Kilburn Lib _ City read event - 20Apr2015ALAG’s final Cityread event was held in association with Redbridge Libraries on Tuesday 28th April at Redbridge Central Library. ALAG members Aruna Shah and Kamaljit Bedi facilitated using the Hindi and Gujarati synopses and this is what Aruna had to say about the event:

Kamaljit and I enjoyed the reading and very lively discussion that followed. The audience participation was humorous and ALAG Redbridge6 280415involved. Each one of the attendees had a story or an anecdote to tell. Some of them relating to magic and supernatural experience and incidents from their past. A couple of ladies recounted their own families’ experiences about a haunted house in Kent, by the river and how they appeased the spirit by carrying out a ceremony on the river.” [Sound familiar?] The group used the ghosts, spirits and rivers as a platform to delve back into their lives back home, culture, customs and traditions. Kamaljit read most of the translation but we steered the discussion and audience participation quite early on, which made it very lively. The group received us very well and stayed on for more than an hour. In fact, a number of them asked us to come back to their next meeting!

Rhonda and her colleague, Saima had put in a good effort both in coordinating the group and distributing the translations. The group was mainly Urdu speaking women with a couple of Gujarati speaking women and a lone Gujarati man, who was very vocal with hilarious stories loved by all. We were very impressed by the group dynamics and a truly multilingual and ALAG Redbridge8 280415multicultural event. Given the group’s involvement, we didn’t  discern any language barriers. We were very inspired by the whole experience and ready for next year!”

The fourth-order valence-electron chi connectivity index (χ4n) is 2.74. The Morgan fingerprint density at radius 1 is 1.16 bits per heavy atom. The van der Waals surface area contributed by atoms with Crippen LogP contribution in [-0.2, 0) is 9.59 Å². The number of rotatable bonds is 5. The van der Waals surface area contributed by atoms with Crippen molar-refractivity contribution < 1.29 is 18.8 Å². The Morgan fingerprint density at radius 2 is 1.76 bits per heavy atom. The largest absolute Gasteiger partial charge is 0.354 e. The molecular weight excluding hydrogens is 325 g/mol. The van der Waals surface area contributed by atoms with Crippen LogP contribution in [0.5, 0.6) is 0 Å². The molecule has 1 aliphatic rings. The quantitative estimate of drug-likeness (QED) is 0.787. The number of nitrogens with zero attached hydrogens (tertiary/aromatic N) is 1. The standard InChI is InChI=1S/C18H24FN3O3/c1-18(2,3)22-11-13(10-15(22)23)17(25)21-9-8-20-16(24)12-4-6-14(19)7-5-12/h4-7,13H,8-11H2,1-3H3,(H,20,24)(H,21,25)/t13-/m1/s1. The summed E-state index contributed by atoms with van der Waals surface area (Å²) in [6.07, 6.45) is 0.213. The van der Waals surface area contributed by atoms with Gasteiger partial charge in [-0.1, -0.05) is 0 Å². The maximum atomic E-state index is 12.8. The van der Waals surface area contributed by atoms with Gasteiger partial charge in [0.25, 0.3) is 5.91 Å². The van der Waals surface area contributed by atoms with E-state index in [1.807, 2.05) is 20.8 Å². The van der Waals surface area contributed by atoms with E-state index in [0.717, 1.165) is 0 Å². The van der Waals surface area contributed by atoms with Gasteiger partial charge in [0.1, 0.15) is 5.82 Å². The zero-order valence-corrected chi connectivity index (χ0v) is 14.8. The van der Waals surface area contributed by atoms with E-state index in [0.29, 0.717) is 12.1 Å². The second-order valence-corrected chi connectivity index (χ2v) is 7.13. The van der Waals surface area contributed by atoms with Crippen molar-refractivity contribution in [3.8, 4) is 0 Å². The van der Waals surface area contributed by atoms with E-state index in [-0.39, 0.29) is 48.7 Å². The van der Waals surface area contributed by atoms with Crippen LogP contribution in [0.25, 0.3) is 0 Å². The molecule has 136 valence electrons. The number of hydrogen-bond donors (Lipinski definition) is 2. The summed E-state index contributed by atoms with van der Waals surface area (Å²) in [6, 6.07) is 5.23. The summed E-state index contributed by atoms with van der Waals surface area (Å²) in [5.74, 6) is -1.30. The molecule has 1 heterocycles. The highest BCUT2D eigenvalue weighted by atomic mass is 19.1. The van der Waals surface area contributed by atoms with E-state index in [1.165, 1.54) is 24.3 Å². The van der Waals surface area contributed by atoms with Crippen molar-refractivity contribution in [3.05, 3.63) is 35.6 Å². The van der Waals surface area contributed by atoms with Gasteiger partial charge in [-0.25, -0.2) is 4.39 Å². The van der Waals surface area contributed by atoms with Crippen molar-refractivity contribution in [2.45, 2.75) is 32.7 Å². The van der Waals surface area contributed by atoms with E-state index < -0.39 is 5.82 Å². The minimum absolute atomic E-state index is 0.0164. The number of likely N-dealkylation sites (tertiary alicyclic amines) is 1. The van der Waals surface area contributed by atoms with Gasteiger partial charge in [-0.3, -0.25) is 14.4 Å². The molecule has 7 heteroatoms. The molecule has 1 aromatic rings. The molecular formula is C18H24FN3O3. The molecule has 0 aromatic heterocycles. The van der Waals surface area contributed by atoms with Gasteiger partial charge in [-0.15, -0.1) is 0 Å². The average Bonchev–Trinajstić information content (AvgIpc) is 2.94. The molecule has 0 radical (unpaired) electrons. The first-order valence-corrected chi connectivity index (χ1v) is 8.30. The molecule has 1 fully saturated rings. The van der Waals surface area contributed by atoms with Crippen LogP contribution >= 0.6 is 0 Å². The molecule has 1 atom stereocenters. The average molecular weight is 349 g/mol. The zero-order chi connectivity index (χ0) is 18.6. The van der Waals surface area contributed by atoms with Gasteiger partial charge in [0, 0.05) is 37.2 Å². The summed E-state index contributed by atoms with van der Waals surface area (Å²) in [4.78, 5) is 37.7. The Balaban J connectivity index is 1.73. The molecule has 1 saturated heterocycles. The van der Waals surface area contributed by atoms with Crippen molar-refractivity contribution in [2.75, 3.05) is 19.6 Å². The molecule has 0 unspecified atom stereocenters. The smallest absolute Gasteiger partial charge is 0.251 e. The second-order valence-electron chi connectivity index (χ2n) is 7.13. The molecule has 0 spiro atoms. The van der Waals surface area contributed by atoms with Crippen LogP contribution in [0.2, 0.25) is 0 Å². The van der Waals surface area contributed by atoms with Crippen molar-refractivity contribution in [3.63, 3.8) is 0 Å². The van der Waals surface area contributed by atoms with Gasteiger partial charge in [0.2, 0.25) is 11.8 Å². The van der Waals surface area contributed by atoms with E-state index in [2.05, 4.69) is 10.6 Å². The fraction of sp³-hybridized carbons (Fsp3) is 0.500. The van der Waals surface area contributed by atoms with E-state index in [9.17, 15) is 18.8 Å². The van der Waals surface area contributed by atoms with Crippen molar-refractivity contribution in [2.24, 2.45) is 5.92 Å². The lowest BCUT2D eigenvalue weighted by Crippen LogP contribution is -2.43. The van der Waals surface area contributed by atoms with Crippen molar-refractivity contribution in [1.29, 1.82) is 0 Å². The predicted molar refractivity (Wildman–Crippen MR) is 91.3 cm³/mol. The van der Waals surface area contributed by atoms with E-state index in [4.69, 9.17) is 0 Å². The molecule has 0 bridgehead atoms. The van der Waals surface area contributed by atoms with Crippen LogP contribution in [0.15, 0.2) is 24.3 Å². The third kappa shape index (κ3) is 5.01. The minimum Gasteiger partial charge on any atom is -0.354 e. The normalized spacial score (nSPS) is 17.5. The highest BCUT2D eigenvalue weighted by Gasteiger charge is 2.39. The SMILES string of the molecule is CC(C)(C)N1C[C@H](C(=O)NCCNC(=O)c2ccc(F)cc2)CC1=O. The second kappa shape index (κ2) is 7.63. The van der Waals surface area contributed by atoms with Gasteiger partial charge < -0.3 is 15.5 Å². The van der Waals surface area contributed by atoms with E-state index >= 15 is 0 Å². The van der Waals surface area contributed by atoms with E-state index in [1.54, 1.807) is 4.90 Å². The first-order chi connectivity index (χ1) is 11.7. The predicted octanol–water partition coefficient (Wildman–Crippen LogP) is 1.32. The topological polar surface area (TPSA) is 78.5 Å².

Very many thanks to Rhonda Brooks, Development Librarian at Redbridge Libraries and Saima for organising this wonderful event. This is what Rhonda had to say after the event:

Your ALAG colleagues Aruna and Kamaljit have recently left following a very enjoyable and successful session. 19 attended – mainly Urdu speakers – but they all managed to communicate well and had a very lively session. Thanks for sending Aruna and Kamaljit to lead the group – it was lovely to meet them and have them at the library – and they did an excellent job of leading the group“.

Click on the link below to read some of the feedback from the attendees. Comments are written in Urdu, English and Gujarati: